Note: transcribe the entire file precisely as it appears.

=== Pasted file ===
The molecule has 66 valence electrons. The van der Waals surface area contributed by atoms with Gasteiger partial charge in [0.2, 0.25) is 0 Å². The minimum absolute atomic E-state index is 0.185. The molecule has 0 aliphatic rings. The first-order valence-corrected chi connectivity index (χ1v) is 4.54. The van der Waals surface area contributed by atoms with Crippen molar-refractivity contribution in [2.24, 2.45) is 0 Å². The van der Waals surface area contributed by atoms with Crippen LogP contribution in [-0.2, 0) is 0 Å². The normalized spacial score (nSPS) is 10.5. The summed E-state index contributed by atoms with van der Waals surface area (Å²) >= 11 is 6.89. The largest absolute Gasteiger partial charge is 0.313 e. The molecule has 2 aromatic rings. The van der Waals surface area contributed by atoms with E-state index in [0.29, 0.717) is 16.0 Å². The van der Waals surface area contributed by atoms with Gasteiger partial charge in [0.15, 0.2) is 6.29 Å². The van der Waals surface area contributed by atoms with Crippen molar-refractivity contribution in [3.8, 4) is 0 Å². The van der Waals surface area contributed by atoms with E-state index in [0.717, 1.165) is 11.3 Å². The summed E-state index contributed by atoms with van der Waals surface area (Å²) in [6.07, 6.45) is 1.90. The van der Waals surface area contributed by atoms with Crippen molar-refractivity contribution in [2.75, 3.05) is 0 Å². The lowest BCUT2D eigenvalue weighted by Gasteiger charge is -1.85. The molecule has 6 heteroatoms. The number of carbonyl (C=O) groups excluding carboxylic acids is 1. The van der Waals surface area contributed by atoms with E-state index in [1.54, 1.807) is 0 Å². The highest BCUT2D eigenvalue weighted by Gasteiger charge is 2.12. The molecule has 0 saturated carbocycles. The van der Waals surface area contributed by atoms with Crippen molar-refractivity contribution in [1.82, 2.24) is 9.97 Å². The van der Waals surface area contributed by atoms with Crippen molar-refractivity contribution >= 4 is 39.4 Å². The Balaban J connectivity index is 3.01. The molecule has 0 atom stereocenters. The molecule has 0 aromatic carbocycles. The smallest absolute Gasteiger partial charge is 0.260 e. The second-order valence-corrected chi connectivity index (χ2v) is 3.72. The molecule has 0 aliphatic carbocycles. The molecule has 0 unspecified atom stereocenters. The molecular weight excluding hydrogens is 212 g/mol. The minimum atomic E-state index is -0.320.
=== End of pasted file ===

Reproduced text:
The molecule has 66 valence electrons. The van der Waals surface area contributed by atoms with Gasteiger partial charge in [0.2, 0.25) is 0 Å². The minimum absolute atomic E-state index is 0.185. The molecule has 0 aliphatic rings. The first-order valence-corrected chi connectivity index (χ1v) is 4.54. The van der Waals surface area contributed by atoms with Crippen molar-refractivity contribution in [2.24, 2.45) is 0 Å². The van der Waals surface area contributed by atoms with Crippen LogP contribution in [-0.2, 0) is 0 Å². The normalized spacial score (nSPS) is 10.5. The summed E-state index contributed by atoms with van der Waals surface area (Å²) >= 11 is 6.89. The largest absolute Gasteiger partial charge is 0.313 e. The molecule has 2 aromatic rings. The van der Waals surface area contributed by atoms with E-state index in [0.29, 0.717) is 16.0 Å². The van der Waals surface area contributed by atoms with Gasteiger partial charge in [0.15, 0.2) is 6.29 Å². The van der Waals surface area contributed by atoms with Crippen molar-refractivity contribution in [3.8, 4) is 0 Å². The van der Waals surface area contributed by atoms with E-state index in [0.717, 1.165) is 11.3 Å². The summed E-state index contributed by atoms with van der Waals surface area (Å²) in [6.07, 6.45) is 1.90. The van der Waals surface area contributed by atoms with Crippen molar-refractivity contribution in [2.75, 3.05) is 0 Å². The lowest BCUT2D eigenvalue weighted by Gasteiger charge is -1.85. The molecule has 6 heteroatoms. The number of carbonyl (C=O) groups excluding carboxylic acids is 1. The van der Waals surface area contributed by atoms with E-state index in [1.54, 1.807) is 0 Å². The highest BCUT2D eigenvalue weighted by Gasteiger charge is 2.12. The molecule has 0 saturated carbocycles. The van der Waals surface area contributed by atoms with Crippen molar-refractivity contribution in [1.82, 2.24) is 9.97 Å². The van der Waals surface area contributed by atoms with Crippen molar-refractivity contribution >= 4 is 39.4 Å². The Balaban J connectivity index is 3.01. The molecule has 0 atom stereocenters. The molecule has 0 aromatic carbocycles. The smallest absolute Gasteiger partial charge is 0.260 e. The second-order valence-corrected chi connectivity index (χ2v) is 3.72. The molecule has 0 aliphatic carbocycles. The molecule has 0 unspecified atom stereocenters. The molecular weight excluding hydrogens is 212 g/mol. The minimum atomic E-state index is -0.320.